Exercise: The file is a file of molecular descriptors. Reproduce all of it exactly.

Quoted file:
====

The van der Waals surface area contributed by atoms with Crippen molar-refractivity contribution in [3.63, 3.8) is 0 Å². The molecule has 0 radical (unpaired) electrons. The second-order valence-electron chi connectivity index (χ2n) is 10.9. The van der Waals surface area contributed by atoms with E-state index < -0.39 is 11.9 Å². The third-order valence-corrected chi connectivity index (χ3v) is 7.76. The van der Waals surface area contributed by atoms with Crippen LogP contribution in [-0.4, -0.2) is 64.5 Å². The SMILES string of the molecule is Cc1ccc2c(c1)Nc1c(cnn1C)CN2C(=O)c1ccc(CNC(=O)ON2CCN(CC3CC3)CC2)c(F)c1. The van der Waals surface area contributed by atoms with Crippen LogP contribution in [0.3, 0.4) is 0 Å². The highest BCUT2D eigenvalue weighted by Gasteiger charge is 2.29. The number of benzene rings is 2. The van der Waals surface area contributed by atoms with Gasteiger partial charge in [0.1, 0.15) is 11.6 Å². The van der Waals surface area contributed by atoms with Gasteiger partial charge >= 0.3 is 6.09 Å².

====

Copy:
The van der Waals surface area contributed by atoms with Crippen molar-refractivity contribution in [3.63, 3.8) is 0 Å². The molecule has 0 radical (unpaired) electrons. The second-order valence-electron chi connectivity index (χ2n) is 10.9. The van der Waals surface area contributed by atoms with E-state index < -0.39 is 11.9 Å². The third-order valence-corrected chi connectivity index (χ3v) is 7.76. The van der Waals surface area contributed by atoms with Crippen LogP contribution in [-0.4, -0.2) is 64.5 Å². The SMILES string of the molecule is Cc1ccc2c(c1)Nc1c(cnn1C)CN2C(=O)c1ccc(CNC(=O)ON2CCN(CC3CC3)CC2)c(F)c1. The van der Waals surface area contributed by atoms with Crippen LogP contribution in [0.3, 0.4) is 0 Å². The highest BCUT2D eigenvalue weighted by Gasteiger charge is 2.29. The number of benzene rings is 2. The van der Waals surface area contributed by atoms with Gasteiger partial charge in [0.1, 0.15) is 11.6 Å². The van der Waals surface area contributed by atoms with Gasteiger partial charge >= 0.3 is 6.09 Å².